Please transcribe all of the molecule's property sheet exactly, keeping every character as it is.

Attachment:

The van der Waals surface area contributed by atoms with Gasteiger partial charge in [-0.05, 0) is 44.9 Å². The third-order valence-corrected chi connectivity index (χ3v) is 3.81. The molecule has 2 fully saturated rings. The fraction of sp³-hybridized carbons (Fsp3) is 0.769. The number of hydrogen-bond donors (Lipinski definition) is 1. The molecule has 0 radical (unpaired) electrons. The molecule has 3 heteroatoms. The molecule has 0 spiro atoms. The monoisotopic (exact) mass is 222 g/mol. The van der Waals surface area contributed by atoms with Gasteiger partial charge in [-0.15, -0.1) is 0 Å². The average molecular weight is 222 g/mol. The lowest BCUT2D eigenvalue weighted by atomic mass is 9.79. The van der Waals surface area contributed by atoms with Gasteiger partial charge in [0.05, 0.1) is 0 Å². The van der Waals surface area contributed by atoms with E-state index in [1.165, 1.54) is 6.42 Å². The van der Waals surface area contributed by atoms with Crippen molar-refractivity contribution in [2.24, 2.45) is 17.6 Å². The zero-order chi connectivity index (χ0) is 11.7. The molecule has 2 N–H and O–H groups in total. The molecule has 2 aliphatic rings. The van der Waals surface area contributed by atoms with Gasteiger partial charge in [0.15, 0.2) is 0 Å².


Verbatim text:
The van der Waals surface area contributed by atoms with Gasteiger partial charge in [-0.05, 0) is 44.9 Å². The third-order valence-corrected chi connectivity index (χ3v) is 3.81. The molecule has 2 fully saturated rings. The fraction of sp³-hybridized carbons (Fsp3) is 0.769. The number of hydrogen-bond donors (Lipinski definition) is 1. The molecule has 0 radical (unpaired) electrons. The molecule has 3 heteroatoms. The molecule has 0 spiro atoms. The monoisotopic (exact) mass is 222 g/mol. The van der Waals surface area contributed by atoms with Gasteiger partial charge in [-0.15, -0.1) is 0 Å². The average molecular weight is 222 g/mol. The lowest BCUT2D eigenvalue weighted by atomic mass is 9.79. The van der Waals surface area contributed by atoms with Gasteiger partial charge in [0.05, 0.1) is 0 Å². The van der Waals surface area contributed by atoms with E-state index in [1.165, 1.54) is 6.42 Å². The van der Waals surface area contributed by atoms with Crippen molar-refractivity contribution in [2.24, 2.45) is 17.6 Å². The zero-order chi connectivity index (χ0) is 11.7. The molecule has 2 N–H and O–H groups in total. The molecule has 2 aliphatic rings. The van der Waals surface area contributed by atoms with Gasteiger partial charge in [0.15, 0.2) is 0 Å².